SLAP Tear - Recovery Tips

Also known as a superior labral tear, this is a tear of the labrum, or the cartilage bumper along the socket of the shoulder. It is frequently seen in pitchers and other throwing and overhead athletes, as well as athletes in contact and collision sports.

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From the Blog

Should you try surgery or rehab for a SLAP tear?

In this Ask Dr. Geier video, I discuss a specific injury in which surgery isn’t always the only treatment option – a SLAP tear, or superior labral tear, of the shoulder.

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From the Blog

Return to sports after SLAP repair

In this Ask Dr. Geier column, I answer this question from a reader who wants to get back to recreational activities after surgery to repair a SLAP tear of the shoulder.

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From the Blog

Arthroscopic shoulder surgery: What you need to know

In the past, orthopedic surgeons made long incisions to open up the shoulder and fix the damage. Now we can do most of these surgeries through small incisions with a scope.

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The Sports and Exercise Injury Primer

This series explains the top 20 injuries suffered by athletes and active people.

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Ask Dr. Geier: Shoulder Injuries

How to get rid of pain, anxiety and frustration from your shoulder injury.

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The Injury Evaluation Course

Does the thought of seeing a doctor for your injury scare you?

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That’s Gotta Hurt

The Injuries That Changed Sports Forever

Through the stories of a dozen athletes whose injuries and recovery advanced the field (including Joan Benoit, Michael Jordan, Brandi Chastain, and Tommy John), Dr. Geier explains how sports medicine makes sports safer for the pros, amateurs, student-athletes, and weekend warriors alike.

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Frequently Asked Questions on SLAP Tear Injuries

+What is this injury?

-What is this injury?

SLAP tear is a tear of the labrum at the superior aspect of the glenoid (or top of the shoulder). Also known as a superior labral tear, it is frequently seen in pitchers and other throwing and overhead athletes. It is also seen in contact and collision sports in which an athlete is hit on the shoulder or lands on the shoulder or outstretched arm.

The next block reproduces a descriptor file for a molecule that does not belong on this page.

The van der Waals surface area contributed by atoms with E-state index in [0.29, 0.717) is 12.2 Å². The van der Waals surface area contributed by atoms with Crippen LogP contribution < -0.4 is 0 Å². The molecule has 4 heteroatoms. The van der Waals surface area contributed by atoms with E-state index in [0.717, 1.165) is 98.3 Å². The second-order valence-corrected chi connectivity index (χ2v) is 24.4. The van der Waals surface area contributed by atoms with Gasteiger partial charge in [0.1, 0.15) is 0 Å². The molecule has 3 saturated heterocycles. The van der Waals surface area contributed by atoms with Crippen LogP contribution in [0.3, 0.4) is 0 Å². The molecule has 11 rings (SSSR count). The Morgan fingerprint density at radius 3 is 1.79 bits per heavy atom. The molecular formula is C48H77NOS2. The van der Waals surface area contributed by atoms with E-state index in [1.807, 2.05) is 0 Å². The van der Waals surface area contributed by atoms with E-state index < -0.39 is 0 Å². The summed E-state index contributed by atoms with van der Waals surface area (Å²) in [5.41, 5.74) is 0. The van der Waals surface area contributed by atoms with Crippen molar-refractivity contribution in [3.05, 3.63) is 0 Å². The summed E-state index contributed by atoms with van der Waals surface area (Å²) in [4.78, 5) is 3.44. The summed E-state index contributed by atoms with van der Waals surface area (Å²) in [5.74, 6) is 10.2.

+What are the common treatments?

-What are the common treatments?

Initially, management can focus on rehabilitation of the shoulder. Strengthening the muscles around the shoulder, stretching the posterior capsule, working to improve the mechanics of shoulder motion, and stabilization training are among the methods used by physical therapists to decrease an athlete’s symptoms. Surgical treatment is indicated if the athlete is not improving and the symptoms prevent him from performing his sports activities. The technique employed surgically depends on the type of tear found. If the labrum and its attached biceps tendon are pulled off the glenoid, then the labrum and biceps tendon anchor are repaired back to the glenoid. If the labrum is frayed but not unstable, the surgeon uses an arthroscopic shaver to smooth out, or debride, the labrum.
+How long could it take to recover?

-How long could it take to recover?

Full recovery requires time to regain full strength, motion and shoulder function. Recovery differs greatly depending on the nature of the treatment needed to fix the problem. If nonsurgical treatments are sufficient, a patient can overcome the pain and regain strength and motion in weeks. Recovery can take 6 to 8 weeks if the surgeon only debrides, or "cleans up," the tear but could require up to six months or more if the surgeon reattaches the superior labrum with stitches and anchors.
+What should I ask my doctor?

-What should I ask my doctor?

It is always a good idea to ask if surgery is necessary and if there are nonsurgical treatment options that can be tried first. If you choose to undergo surgery, understanding what restrictions the surgeon will place after surgery and what you can safely do, such as driving and working, are important. Also ask when you could expect to safely return to your sport or exercise.